FNR5 TCC slip and/or shift solenoid E stuck off - Transmission Digest

FNR5 TCC slip and/or shift solenoid E stuck off

The FNR5 transmission can be found in most Ford and Mazda front-wheel-drive vehicles and has been with us for a while. One of the most-common calls we get on this transmission in the tech center at Valve Body Pro is for a code P0741 TCC slip and/or P0771 shift solenoid E stuck off. Recently we had a 2008 Ford Fusion with this problem. Figure 1 shows the SSA (SSPCA) increasing the modulation but no drop in rpm slip.
FNR5 TCC slip and/or shift solenoid E stuck off

Shift Pointers

Author: Jesse Zacarias
Subject Matter: Diagnosis
Unit: FNR5
Vehicle Application: 2008 Ford Fusion
Issue: TCC slip and/or code P0771

Shift Pointers

  • Author: Jesse Zacarias
  • Subject Matter: Diagnosis
  • Unit: FNR5
  • Vehicle Application: 2008 Ford Fusion
  • Issue: TCC slip and/or code P0771

The FNR5 transmission can be found in most Ford and Mazda front-wheel-drive vehicles and has been with us for a while. One of the most-common calls we get on this transmission in the tech center at Valve Body Pro is for a code P0741 TCC slip and/or P0771 shift solenoid E stuck off. Recently we had a 2008 Ford Fusion with this problem. Figure 1 shows the SSA (SSPCA) increasing the modulation but no drop in rpm slip.

The shop had replaced the valve body twice, installed a new pump, bypassed the cooler and replaced the converter twice, but the problem persisted. Before we mention the fix, let’s see what is involved in applying the torque-converter clutch.

When the TCC is not engaged, fluid is present on both the front (TC/F) and rear (TC/R) of the torque-converter clutch, thus keeping the clutch from applying (Figure 2).

To apply the TCC in fourth gear, the SSE solenoid must be turned ON. The SSA solenoid, which is a PWM solenoid, is used to control the rate of apply. Since SSA is a normally open solenoid, when it is at 0% duty cycle it produces its maximum pressure, whereas at 100% duty cycle it produces 0 psi. If the TCC is to be applied directly without gradual application, the SSA will be ON 100% at the moment SSE is turned ON (Figure 3).

This ensures that no fluid will be present on the front side of the converter; that is, between the converter cover and the converter clutch.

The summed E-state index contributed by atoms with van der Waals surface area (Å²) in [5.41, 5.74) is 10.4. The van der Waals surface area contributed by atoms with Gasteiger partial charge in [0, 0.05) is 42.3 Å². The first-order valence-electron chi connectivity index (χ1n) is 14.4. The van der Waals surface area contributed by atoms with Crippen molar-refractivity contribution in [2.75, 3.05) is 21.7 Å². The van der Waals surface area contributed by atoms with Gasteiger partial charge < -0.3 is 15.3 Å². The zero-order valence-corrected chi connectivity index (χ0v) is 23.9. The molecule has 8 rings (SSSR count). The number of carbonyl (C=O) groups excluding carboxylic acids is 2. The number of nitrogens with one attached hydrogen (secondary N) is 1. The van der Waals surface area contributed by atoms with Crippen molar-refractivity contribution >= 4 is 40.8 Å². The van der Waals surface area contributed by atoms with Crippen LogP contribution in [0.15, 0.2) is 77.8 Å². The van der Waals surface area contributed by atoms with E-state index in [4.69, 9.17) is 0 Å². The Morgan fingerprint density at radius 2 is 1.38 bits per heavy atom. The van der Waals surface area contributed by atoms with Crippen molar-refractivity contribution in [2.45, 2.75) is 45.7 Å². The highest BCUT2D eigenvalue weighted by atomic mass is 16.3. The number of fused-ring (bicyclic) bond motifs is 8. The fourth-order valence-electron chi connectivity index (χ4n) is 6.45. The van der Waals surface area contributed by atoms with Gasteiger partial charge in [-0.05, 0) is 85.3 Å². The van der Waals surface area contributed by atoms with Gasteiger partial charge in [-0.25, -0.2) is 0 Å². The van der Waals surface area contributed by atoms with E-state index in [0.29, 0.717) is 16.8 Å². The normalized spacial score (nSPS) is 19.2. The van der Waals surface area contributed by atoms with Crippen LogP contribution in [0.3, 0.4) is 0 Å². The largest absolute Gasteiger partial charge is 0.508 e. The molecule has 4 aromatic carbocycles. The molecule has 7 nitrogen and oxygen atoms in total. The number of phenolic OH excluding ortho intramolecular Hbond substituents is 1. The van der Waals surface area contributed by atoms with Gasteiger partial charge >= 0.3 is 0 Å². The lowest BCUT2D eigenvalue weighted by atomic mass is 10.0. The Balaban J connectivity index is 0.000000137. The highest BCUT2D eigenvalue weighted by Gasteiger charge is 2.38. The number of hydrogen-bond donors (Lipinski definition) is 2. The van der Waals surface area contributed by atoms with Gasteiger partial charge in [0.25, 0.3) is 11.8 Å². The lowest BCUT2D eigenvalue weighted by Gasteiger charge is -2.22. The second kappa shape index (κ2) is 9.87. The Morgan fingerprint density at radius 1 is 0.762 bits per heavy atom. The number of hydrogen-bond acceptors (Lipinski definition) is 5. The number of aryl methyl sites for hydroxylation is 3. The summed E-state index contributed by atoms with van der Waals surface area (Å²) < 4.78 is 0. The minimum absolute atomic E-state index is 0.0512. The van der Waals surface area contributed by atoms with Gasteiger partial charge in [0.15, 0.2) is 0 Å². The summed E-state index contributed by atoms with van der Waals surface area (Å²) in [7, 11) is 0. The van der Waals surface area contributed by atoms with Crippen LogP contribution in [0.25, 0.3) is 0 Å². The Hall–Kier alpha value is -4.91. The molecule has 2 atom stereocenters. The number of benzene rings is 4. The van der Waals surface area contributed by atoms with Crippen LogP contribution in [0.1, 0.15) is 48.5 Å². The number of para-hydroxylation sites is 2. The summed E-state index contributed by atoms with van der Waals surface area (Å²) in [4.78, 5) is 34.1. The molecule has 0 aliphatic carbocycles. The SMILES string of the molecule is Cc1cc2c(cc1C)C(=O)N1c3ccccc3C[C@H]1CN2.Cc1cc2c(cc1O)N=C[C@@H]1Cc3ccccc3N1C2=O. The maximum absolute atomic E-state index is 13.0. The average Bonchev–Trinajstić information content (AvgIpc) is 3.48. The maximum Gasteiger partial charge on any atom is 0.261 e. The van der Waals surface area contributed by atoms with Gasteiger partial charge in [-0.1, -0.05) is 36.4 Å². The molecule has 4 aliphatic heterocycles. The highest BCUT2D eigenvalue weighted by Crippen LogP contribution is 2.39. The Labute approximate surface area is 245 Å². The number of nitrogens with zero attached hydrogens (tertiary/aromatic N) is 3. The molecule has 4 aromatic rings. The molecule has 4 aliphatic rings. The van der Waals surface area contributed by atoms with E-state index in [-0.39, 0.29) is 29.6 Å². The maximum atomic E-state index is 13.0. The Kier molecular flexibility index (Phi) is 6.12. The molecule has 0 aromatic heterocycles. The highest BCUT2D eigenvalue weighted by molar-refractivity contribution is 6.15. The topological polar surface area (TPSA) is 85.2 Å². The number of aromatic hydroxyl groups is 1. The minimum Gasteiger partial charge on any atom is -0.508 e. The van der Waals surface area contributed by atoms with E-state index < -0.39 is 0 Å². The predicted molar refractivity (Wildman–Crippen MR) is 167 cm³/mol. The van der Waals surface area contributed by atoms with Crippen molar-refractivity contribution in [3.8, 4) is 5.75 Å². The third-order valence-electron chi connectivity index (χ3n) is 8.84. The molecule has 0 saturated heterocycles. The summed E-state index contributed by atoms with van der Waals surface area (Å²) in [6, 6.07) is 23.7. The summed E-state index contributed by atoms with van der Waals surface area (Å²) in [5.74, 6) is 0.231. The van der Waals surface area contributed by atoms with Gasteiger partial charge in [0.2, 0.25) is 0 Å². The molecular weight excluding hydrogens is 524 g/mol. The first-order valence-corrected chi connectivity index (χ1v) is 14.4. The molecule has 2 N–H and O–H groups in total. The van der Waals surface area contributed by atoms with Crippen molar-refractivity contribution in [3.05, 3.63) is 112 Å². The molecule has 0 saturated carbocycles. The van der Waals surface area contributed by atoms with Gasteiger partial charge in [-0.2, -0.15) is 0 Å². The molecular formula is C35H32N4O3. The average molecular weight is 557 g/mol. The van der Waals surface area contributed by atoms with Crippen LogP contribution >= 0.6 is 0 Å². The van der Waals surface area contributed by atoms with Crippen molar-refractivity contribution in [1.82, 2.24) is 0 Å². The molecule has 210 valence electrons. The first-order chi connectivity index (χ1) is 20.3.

On the other hand, if the computer decides to apply the TCC gradually, SSA is modulated to about 50% when the SSE is turned ON. This allows the SSA solenoid fluid to be present between the converter cover and the torque-converter clutch, thus not allowing the clutch to engage. As the SSA is gradually modulated to 100%, the fluid present between the converter cover and the converter clutch is eliminated to fully engage the TCC (Figure 4).

When rebuilding this unit you must look carefully for a worn-out valve-body bore at the TCC control valve and worn-out bushings at the pump stator on the location shown in Figure 5.

The other place that can cause the P0741 is inside the converter. Some of the most common, shown in Figure 6, are a damaged seal for the input shaft (1) and a worn or damaged sealing ring that seals the fluid between the turbine and the clutch and damper cover (2). A leak from these locations can allow fluid from the rear TCC to enter the front TCC and not allow the clutch to apply fully.

Unfortunately, we cannot see these seals, as they are inside the converter. Here is a test that you can do while building the transmission:

Place the complete pump assembly on the converter that you are going to use. Place the input-shaft/forward-drum assembly onto the pump (Figure 7).

Plug the cooler and torque-converter front feed (TC/F), marked by an X in Figure 8.

Gently blow regulated compressed air on the torque-converter rear feed (TC/R) while at the same time turning the forward drum/input shaft. If you are able to turn the drum with air applied, you have an internal leak that will cause a P0741.

On a properly working torque converter you should not be able to turn the shaft while applying about 10-18 psi of regulated compressed air. If you want to see a video of this go to Valvebodypros.com and under the Support tab click on Pro Tech Tips, then click on Video.

This was the problem with the 2008 Fusion mentioned at the beginning. Even with two different converters he had the same problem. With this test he was able to find a converter that held and the problem was solved.

Thanks to Aaron Hatfield from Bayview Transmission, Port Angeles, Wash., for his contributions to this article.

Jesse Zacarias is the owner of Elec-Tran Diagnostics (www.electrandiagnostics.com) in Gilroy, Calif., and part of the research-and-development department at Valve Body Pros.

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